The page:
Kaczynski’s work, “Industrial Society and Its Future” (also called the “Unabomber’s Manifesto”), made it into The New York Times and Washington Post by default on September 19, 1995 as an agreement between Kaczynski and the authorities that he would discontinue his bombing campaign if his tract was published. There was also the hope, which was fulfilled in the end, that somebody would recognize Kaczynski’s writing style and notify the authorities, which is exactly what happened: his brother recognized his sibling and made a call to the FBI.

So was Theodore John Kaczynski pushed over the edge by what he deemed to be an assault on his peace and privacy? Furthermore, would Henry David Thoreau, who lived in a more tranquil time before maddening traffic jams and mega malls, have reacted any differently than “the Unabomber” had he been forced to watch the destruction of his native countryside?

Now with the United States suffering its worst economic downturn since the Great Depression, will such actions on the part of frustrated individuals increase? And if they do, to what extent will people sympathize with such actions.

The daughter of Joseph Stack, the man who carried out a suicide plane attack against the IRS in Texas, said she considered her father “a hero” for standing up to "the system," although she later back away from that statement.

Stack’s daughter says her father's act was "inappropriate" but understandable.

"His last actions, the suicide, the catastrophe that caused injuries and death, that was wrong," Samantha Bell, Stack's daughter from his first marriage, told "Good Morning America" in an interview. "But if nobody comes out and speaks up on behalf of injustice, then nothing will ever be accomplished. But I do not agree with his last action with what he did. But I do agree about the government."

When asked if she considered her father a "hero," Bell, 38, said, "Yes, because now maybe people will listen." Bell later called the television station to retract her statement and say unequivocally that her father was "not a hero."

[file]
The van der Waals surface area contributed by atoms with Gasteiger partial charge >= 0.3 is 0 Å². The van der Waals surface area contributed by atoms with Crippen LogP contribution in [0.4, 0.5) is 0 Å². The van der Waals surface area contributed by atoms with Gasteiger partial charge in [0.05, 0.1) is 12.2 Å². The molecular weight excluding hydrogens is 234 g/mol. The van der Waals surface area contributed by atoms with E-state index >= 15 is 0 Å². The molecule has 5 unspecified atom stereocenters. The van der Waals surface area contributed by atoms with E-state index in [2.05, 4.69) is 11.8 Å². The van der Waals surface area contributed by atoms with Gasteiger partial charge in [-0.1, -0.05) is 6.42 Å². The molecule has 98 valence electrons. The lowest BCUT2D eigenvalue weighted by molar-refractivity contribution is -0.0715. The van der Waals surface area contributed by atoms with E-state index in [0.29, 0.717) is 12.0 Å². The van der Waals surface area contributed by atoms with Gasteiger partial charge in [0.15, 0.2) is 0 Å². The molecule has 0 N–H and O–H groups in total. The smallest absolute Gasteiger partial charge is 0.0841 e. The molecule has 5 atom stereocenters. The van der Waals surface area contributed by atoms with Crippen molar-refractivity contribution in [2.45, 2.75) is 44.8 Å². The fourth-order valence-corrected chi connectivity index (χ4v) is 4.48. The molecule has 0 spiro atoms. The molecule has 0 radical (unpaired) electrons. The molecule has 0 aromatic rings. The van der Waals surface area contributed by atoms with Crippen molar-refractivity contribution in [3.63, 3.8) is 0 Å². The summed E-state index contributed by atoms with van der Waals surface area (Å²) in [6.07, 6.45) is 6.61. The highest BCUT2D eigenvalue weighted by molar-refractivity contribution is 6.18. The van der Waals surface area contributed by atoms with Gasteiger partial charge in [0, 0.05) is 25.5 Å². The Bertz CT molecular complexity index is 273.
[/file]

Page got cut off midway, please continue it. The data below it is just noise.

So what else besides personal misfortune and economic crisis are driving these individuals, some of them highly intelligent people, to vent their frustration in such destructive ways? Are they being influenced by far-right media commentators, like Glenn Beck of Fox News, whose own comments would not seem too out of place alongside the missives of some of the abovementioned individuals? Perhaps, but that would not explain the likes of the Unabomber, for example, or hundreds of other anti-government incidences that happened long before Mr. Beck and Fox News came on the scene. Moreover, that is probably giving an individual like Glenn Beck far more credit than he deserves.

And then there is the so-called Tea Party movement – originally begun by US Congressman Ron Paul, and quickly being hijacked by the far-right Republicans – that is fighting against the scourge of big government, not to mention the US Federal Reserve System, which "has full control of the US money supply, yet is accountable to nobody but itself."

And certainly a good deal of the blame over all the hand-wringing could be placed at the doorstep of the Internet itself, which now caters to and conjures up every fear and conspiracy theory under the sun. For example, due to the high level of uncertainty that the global economic crisis has generated, there is now great interest in the so-called “survivalist movement,” which basically espouses the belief that the global economy will soon crash, corporations (that provide much of everything these days, including our food supplies) will go out of business, and national governments will no longer be able to protect their citizens. In other words, these individuals envision a world of Mad Max, where anarchy runs rampant, and every moment is dedicated to sheer survival.

So will the face of the next American Revolution consist of a prolonged string of agitated individuals lashing out in their own unique ways at a system that they feel to be overbearing, or will it be something entirely different? Maybe it's a question that we will never have to answer.

Thanks to the Internet, there is also much excitement over the year 2012, which is said to mark the end of the 5,125-year cycle of the Mayan Long Count Calendar, which is as sophisticated an astrological instrument as anything ever produced by NASA engineers. So on December 21 (or 23), 2012, the inhabitants of planet earth, some say, will enter a transformational period and a whole new way of thinking will begin.

That event of Big Bang proportions may even be big enough to postpone indefinitely the next American Revolution.

Now that's a conspiracy theory worth subscribing to.

Robert Bridge, RT